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Back in the lab: an unexpected path led Angela Rodriguez Hinojosa ’24 to organic chemistry

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Angela Rodriguez Hinojosa ’24 is a chemistry major who plans to attend graduate school following Spring Commencement. (Photo by Sy Bean/PLU)

Image: Angela Rodriguez Hinojosa ’24 is a chemistry major who plans to attend graduate school following Spring Commencement. (Photo by Sy Bean/PLU)

March 7, 2024
By Emily Holt, MFA '16
PLU Marketing & Communications Guest Writer

“It’s like clicking Legos together,” she says. Except that the Legos are chemical compounds contained in an 1H NMR tube.
Chemistry major Angela Rodriguez Hinojosa ’24 lights up when talking about her role in the Murdock Trust-funded research on RNA detection. A collaboration between faculty and students at Pacific Lutheran University, Seattle Pacific University, and Northwest University, the interdisciplinary project aims to fill the gaps in what we know about RNA and its function.

Under the direction of chemistry professor Neal Yakelis, Angela has been working to develop an organic compound that can better visualize and track RNA in a biological sample. It’s graduate-level research—and for Angela, comes after taking just one year of organic chemistry.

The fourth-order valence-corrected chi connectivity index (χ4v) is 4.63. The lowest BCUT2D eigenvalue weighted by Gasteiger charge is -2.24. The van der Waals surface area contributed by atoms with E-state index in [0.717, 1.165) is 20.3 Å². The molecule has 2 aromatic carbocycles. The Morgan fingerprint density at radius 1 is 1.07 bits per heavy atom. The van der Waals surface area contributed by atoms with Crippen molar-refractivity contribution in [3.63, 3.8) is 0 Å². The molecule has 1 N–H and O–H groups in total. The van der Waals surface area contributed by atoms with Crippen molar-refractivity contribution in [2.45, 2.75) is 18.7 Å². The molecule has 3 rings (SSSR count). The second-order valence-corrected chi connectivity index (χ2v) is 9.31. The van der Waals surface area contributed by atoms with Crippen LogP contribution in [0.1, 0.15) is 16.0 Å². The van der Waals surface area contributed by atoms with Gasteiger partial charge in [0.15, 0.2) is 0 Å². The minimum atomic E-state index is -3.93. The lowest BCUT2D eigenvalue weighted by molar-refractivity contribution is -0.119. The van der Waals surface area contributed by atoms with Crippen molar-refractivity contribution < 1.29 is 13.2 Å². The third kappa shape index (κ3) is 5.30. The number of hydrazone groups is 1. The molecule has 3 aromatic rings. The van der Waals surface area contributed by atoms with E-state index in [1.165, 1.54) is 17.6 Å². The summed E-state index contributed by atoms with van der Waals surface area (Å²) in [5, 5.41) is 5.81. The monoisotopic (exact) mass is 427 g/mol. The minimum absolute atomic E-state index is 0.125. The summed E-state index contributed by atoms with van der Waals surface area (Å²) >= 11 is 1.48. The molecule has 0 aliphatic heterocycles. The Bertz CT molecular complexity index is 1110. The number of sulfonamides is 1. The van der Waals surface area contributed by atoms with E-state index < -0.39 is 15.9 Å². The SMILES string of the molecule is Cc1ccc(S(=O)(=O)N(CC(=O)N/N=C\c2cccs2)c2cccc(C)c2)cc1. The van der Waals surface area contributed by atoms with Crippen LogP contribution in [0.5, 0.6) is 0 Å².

Though Angela’s path has been less traditional, she’s realized it’s not something to be embarrassed about, but to embrace and celebrate.

In 2020, when struggles in her personal life began to affect school, Angela’s advisor, chemistry professor Justin Lytle, suggested that she take some time away. Initially she was discouraged, worried that if she stepped away from school she might not return.

“But I kind of pulled myself out of that hole,” Angela says, “and just pushed myself to finish prerequisites through Pierce College.”

When she returned to PLU last year, heading straight into organic chemistry with Yakelis, she was undaunted.

“I told myself, ‘If I can do O-chem, I can do anything,’” Angela says. “And I did it.”

Now, she’s weighing graduate school options and building her network with connections to researchers at Reed College.

Angela’s tenacity comes, in part, from her identity as a first-generation Latina student and her upbringing. “I just want to show my family that their sacrifice was worth it all,” she says, “because I can do more and give back that love and support that they’ve given me unconditionally.”

She’s also grateful for the support of the tight-knit community at PLU. As a Franklin Pierce High School student taking classes at PLU, she felt a sense of belonging even before starting college—but she hadn’t realized that the university was also a place where a student can have one-on-one time with a professor and admit that they’re struggling.

Lytle says he’s proud to see her progress and the careers in organic chemistry now open to her.

Whatever Angela chooses, her experiences have given her a perspective that will carry her far.

“Everybody has their own time and their own opportunities,” she says. “And it’s not about comparing yourself to others. It’s about focusing on yourself and asking, ‘How far can I go?’”